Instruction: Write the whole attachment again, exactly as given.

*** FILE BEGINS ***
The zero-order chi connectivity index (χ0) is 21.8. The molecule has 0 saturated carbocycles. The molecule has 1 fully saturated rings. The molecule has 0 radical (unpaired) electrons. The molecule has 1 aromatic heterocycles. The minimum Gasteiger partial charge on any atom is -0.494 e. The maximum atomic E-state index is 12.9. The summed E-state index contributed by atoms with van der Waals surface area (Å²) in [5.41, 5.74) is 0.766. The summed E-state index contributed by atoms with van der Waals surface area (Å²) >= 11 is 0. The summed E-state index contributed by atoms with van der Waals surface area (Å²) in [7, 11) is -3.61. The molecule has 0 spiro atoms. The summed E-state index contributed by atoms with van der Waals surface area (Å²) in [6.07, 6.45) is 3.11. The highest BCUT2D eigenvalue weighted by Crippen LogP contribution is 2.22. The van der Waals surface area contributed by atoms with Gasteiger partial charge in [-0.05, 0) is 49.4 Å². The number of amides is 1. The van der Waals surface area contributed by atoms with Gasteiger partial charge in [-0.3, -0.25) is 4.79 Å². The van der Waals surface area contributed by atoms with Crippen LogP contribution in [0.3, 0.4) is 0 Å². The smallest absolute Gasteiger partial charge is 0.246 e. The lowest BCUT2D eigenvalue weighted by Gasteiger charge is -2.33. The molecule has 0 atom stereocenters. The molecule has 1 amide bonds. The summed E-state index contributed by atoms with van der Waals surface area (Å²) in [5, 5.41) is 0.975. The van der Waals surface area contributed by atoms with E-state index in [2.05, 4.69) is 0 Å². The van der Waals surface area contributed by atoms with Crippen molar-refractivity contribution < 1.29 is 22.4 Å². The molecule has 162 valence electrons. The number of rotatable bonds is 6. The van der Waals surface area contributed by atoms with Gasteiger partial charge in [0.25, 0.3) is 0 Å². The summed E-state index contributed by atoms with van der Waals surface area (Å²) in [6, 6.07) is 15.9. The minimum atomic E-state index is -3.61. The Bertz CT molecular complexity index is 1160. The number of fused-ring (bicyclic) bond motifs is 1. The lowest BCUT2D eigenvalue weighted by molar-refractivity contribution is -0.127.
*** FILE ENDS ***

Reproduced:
The zero-order chi connectivity index (χ0) is 21.8. The molecule has 0 saturated carbocycles. The molecule has 1 fully saturated rings. The molecule has 0 radical (unpaired) electrons. The molecule has 1 aromatic heterocycles. The minimum Gasteiger partial charge on any atom is -0.494 e. The maximum atomic E-state index is 12.9. The summed E-state index contributed by atoms with van der Waals surface area (Å²) in [5.41, 5.74) is 0.766. The summed E-state index contributed by atoms with van der Waals surface area (Å²) >= 11 is 0. The summed E-state index contributed by atoms with van der Waals surface area (Å²) in [7, 11) is -3.61. The molecule has 0 spiro atoms. The summed E-state index contributed by atoms with van der Waals surface area (Å²) in [6.07, 6.45) is 3.11. The highest BCUT2D eigenvalue weighted by Crippen LogP contribution is 2.22. The van der Waals surface area contributed by atoms with Gasteiger partial charge in [-0.05, 0) is 49.4 Å². The number of amides is 1. The van der Waals surface area contributed by atoms with Gasteiger partial charge in [-0.3, -0.25) is 4.79 Å². The van der Waals surface area contributed by atoms with Crippen LogP contribution in [0.3, 0.4) is 0 Å². The smallest absolute Gasteiger partial charge is 0.246 e. The lowest BCUT2D eigenvalue weighted by Gasteiger charge is -2.33. The molecule has 0 atom stereocenters. The molecule has 1 amide bonds. The summed E-state index contributed by atoms with van der Waals surface area (Å²) in [5, 5.41) is 0.975. The van der Waals surface area contributed by atoms with E-state index in [2.05, 4.69) is 0 Å². The van der Waals surface area contributed by atoms with Crippen molar-refractivity contribution < 1.29 is 22.4 Å². The molecule has 162 valence electrons. The number of rotatable bonds is 6. The van der Waals surface area contributed by atoms with Gasteiger partial charge in [0.25, 0.3) is 0 Å². The summed E-state index contributed by atoms with van der Waals surface area (Å²) in [6, 6.07) is 15.9. The minimum atomic E-state index is -3.61. The Bertz CT molecular complexity index is 1160. The number of fused-ring (bicyclic) bond motifs is 1. The lowest BCUT2D eigenvalue weighted by molar-refractivity contribution is -0.127.